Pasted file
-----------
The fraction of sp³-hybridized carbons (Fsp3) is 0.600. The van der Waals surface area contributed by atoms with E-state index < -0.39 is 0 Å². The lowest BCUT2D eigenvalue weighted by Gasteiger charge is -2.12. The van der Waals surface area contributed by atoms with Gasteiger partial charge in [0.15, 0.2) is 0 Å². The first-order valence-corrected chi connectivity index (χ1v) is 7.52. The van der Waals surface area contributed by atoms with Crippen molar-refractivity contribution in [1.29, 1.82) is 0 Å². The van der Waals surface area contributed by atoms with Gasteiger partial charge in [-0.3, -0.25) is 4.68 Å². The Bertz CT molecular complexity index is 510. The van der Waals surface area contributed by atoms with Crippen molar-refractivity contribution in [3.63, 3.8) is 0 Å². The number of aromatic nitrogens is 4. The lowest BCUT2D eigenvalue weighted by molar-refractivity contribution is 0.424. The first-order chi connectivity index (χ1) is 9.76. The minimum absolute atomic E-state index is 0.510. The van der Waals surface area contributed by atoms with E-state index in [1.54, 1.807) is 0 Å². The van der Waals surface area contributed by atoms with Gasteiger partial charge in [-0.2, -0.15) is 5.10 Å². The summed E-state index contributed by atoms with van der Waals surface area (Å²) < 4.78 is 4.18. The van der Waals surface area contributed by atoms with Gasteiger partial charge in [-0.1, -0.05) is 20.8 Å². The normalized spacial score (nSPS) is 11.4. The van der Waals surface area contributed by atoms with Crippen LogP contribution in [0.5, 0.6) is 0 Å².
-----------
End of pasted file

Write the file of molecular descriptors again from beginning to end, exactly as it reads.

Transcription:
The fraction of sp³-hybridized carbons (Fsp3) is 0.600. The van der Waals surface area contributed by atoms with E-state index < -0.39 is 0 Å². The lowest BCUT2D eigenvalue weighted by Gasteiger charge is -2.12. The van der Waals surface area contributed by atoms with Gasteiger partial charge in [0.15, 0.2) is 0 Å². The first-order valence-corrected chi connectivity index (χ1v) is 7.52. The van der Waals surface area contributed by atoms with Crippen molar-refractivity contribution in [1.29, 1.82) is 0 Å². The van der Waals surface area contributed by atoms with Gasteiger partial charge in [-0.3, -0.25) is 4.68 Å². The Bertz CT molecular complexity index is 510. The van der Waals surface area contributed by atoms with Crippen molar-refractivity contribution in [3.63, 3.8) is 0 Å². The number of aromatic nitrogens is 4. The lowest BCUT2D eigenvalue weighted by molar-refractivity contribution is 0.424. The first-order chi connectivity index (χ1) is 9.76. The minimum absolute atomic E-state index is 0.510. The van der Waals surface area contributed by atoms with E-state index in [1.54, 1.807) is 0 Å². The van der Waals surface area contributed by atoms with Gasteiger partial charge in [-0.2, -0.15) is 5.10 Å². The summed E-state index contributed by atoms with van der Waals surface area (Å²) < 4.78 is 4.18. The van der Waals surface area contributed by atoms with Gasteiger partial charge in [-0.1, -0.05) is 20.8 Å². The normalized spacial score (nSPS) is 11.4. The van der Waals surface area contributed by atoms with Crippen LogP contribution in [0.5, 0.6) is 0 Å².